‘I perpetuated the lie’: Former officer testifies against Kealohas in mailbox trial

‘I perpetuated the lie’: Former officer testifies against Kealohas in mailbox trial'

HONOLULU, Hawaii (HawaiiNewsNow) - A retired police officer who pleaded guilty in connection with the public corruption case against Honolulu’s former police chief and his wife detailed on the stand Tuesday how he participated in the alleged conspiracy to frame one of the police chief’s in-laws.

Niall Silva pleaded guilty in 2016 to lying under oath and to federal agents.

As part of a plea deal, he agreed to testify in the so-called “mailbox trial” against ex-Police Chief Louis Kealoha, his wife Katherine, and three Honolulu officers.

On the stand Tuesday, Silva admitted to making a number of false statements in police reports about the Kealohas’ mailbox theft as part of the alleged conspiracy. The government says the Kealohas engineered the theft in order to frame Katherine Kealoha’s uncle, Gerard Puana, with a crime.

Puana and his mother were in a legal dispute with Kealoha at the time over money they said she stole.

In court, special prosecutor Michael Wheat asked Silva, “Who did you conspire with?”

His answer: “My lieutenant, Derek Hahn, and Bobby Nguyen.”

Hahn and Nguyen, along with Maj. Gordon Shirashi, are the other three co-defendants in federal trial that revolves around the reported theft on June 22, 2013, of the Kealohas’ mailbox.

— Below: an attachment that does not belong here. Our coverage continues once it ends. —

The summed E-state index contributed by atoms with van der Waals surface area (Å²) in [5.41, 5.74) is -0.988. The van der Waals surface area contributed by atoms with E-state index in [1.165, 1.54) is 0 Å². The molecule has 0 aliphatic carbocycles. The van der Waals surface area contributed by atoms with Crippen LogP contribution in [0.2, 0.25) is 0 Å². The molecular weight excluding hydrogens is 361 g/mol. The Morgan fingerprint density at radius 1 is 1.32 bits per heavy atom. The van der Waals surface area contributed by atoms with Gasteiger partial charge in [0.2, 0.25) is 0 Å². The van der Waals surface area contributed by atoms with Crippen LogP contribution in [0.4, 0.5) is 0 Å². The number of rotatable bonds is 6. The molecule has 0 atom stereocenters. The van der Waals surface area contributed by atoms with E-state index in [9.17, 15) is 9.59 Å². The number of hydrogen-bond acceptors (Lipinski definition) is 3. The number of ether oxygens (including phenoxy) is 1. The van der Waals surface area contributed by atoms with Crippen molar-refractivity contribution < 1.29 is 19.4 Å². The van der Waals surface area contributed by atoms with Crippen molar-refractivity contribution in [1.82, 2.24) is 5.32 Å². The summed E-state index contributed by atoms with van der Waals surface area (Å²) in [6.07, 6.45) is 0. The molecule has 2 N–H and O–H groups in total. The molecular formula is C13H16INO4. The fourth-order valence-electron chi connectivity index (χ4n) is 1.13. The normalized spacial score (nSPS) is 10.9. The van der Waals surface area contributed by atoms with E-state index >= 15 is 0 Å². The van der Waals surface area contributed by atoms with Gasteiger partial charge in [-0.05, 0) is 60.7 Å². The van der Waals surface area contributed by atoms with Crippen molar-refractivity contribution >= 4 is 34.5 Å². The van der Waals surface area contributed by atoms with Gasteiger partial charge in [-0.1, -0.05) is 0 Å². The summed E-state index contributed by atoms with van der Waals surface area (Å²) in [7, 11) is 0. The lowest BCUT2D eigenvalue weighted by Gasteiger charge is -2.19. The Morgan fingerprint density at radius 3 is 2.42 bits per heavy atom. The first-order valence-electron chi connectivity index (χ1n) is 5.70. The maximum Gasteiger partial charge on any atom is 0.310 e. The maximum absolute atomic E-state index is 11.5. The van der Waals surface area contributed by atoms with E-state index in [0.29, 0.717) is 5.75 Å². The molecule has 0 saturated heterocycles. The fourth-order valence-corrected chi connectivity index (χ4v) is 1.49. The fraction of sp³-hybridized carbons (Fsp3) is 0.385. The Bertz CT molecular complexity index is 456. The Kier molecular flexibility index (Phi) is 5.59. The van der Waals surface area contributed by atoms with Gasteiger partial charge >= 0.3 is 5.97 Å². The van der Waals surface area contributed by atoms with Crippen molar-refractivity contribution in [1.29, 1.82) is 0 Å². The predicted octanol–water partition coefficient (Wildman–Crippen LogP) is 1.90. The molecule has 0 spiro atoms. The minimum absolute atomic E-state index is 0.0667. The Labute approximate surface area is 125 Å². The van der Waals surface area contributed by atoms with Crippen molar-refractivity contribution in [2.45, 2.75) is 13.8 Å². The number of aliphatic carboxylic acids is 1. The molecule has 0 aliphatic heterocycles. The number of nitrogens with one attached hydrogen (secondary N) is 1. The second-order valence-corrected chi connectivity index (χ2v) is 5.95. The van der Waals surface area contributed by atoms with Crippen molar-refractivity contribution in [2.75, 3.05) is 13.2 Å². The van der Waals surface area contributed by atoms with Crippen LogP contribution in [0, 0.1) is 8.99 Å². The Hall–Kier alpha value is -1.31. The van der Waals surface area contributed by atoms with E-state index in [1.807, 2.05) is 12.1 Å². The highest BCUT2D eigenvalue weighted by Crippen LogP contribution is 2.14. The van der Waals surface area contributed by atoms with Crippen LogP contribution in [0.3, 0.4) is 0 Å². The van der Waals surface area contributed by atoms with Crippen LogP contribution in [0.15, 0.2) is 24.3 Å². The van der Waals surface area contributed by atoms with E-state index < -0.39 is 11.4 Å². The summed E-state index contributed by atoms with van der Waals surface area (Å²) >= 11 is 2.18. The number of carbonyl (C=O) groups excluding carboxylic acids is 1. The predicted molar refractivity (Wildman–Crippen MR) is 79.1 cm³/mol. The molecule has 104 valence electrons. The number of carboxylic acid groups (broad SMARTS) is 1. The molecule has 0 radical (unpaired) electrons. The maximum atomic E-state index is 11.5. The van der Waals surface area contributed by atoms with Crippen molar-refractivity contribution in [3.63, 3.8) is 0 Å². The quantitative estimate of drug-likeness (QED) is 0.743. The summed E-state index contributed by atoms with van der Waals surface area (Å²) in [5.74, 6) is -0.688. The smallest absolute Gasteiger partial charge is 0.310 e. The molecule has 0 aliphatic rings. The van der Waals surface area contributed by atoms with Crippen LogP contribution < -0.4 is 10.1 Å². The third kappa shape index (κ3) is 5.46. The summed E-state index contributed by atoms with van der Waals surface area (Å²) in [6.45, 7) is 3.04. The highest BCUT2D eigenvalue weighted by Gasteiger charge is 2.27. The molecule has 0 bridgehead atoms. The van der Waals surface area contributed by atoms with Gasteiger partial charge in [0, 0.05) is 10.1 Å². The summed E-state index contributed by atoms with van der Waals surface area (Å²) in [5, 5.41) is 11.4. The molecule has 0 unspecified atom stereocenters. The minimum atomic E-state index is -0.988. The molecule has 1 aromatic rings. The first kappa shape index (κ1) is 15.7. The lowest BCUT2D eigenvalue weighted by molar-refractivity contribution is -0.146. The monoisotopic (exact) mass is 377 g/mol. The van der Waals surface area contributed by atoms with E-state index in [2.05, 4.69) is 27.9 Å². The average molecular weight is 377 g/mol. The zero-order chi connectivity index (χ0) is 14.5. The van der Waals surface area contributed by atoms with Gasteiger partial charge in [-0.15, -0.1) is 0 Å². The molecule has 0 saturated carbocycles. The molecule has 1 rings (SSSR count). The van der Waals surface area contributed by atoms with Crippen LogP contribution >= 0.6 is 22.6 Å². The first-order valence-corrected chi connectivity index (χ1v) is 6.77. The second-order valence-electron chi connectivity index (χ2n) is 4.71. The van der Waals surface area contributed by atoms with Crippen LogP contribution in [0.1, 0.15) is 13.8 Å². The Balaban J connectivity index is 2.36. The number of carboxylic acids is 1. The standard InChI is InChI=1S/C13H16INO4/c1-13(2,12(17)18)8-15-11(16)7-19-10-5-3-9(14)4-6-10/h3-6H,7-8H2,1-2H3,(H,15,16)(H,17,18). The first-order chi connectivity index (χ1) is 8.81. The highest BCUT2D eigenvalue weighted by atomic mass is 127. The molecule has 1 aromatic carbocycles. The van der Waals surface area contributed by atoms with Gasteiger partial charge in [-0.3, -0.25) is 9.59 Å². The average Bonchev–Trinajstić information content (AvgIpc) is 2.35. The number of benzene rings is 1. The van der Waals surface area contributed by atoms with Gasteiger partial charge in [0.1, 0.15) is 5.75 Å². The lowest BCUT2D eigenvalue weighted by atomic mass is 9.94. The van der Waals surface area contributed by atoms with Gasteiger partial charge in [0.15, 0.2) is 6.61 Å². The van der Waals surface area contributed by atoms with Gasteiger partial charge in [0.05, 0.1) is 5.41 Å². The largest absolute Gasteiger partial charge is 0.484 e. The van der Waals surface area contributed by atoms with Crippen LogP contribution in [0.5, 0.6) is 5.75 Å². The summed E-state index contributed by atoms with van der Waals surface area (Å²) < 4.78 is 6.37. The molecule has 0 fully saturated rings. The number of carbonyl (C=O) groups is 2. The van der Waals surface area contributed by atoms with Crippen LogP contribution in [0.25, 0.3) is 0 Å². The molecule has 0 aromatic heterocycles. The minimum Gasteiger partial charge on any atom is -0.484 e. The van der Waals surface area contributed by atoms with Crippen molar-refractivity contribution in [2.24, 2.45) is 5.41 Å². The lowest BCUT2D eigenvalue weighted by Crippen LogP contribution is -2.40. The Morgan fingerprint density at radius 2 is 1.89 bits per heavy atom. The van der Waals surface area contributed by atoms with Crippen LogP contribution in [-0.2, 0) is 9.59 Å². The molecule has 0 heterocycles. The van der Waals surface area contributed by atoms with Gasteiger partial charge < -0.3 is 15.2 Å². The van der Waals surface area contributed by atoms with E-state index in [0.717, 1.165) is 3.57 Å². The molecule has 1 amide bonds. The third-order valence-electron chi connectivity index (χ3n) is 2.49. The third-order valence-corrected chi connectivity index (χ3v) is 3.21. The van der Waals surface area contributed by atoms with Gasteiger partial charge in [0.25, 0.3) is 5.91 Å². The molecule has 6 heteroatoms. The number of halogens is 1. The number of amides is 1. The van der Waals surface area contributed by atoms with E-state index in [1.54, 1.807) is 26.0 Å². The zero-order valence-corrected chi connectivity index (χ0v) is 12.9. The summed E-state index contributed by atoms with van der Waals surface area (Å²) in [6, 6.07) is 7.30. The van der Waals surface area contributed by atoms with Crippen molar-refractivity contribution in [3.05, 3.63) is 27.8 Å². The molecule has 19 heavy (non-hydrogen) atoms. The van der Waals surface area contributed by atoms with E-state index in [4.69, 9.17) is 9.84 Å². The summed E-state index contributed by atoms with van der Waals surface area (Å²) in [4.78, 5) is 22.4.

Silva worked with the three officers on trial in the Honolulu Police Department’s Criminal Intelligence Unit, a secretive division made up of hand-picked officers who focused on intelligence.

It was that unit, along with detectives in the Homicide Division, that investigated the mailbox theft. And it was members of that unit, the government alleges, who helped the Kealohas in the conspiracy.

Silva admitted on the stand Tuesday to making a number of other false statements in the reports.

He also said he didn’t go to the Kealoha home on the day the mailbox was reported stolen to recover the hard drive of surveillance footage, as he said he had in official police reports.

And in 2014, when he saw Puana in court facing charges of stealing the mailbox, Silva said “my heart sank” because he knew it wasn’t him in the surveillance video of the theft.

“I perpetuated the lie against someone who wasn’t guilty,” Silva said.

On the stand, Wheat also asked Silva why jurors should believe him when he previously lied under oath.

“Because I took the oath today and I would surely not put myself and my family in this position again,” he replied, choking up.

Attorneys for the Kealohas have said that they pursued charges against Puana because they were acting on the information they had. They deny there was ever a conspiracy to frame him.

Meanwhile, defense attorneys for the officers have tried to distance them from the Kealohas.

They’ve pointed out multiple times that it was Katherine Kealoha, a high-ranking deputy city prosecutor at the time, who identified her uncle as the thief in the surveillance video.

In cross-examination Tuesday, defense attorneys for all five defendants repeatedly noted that Silva had a history lying ― under oath, to federal agents and on his own police reports.

And in questioning from Rustam Barbee, Louis Kealoha’s attorney, Silva acknowledged that he’d never spoken to the former police chief about the mailbox theft.

This story will be updated.

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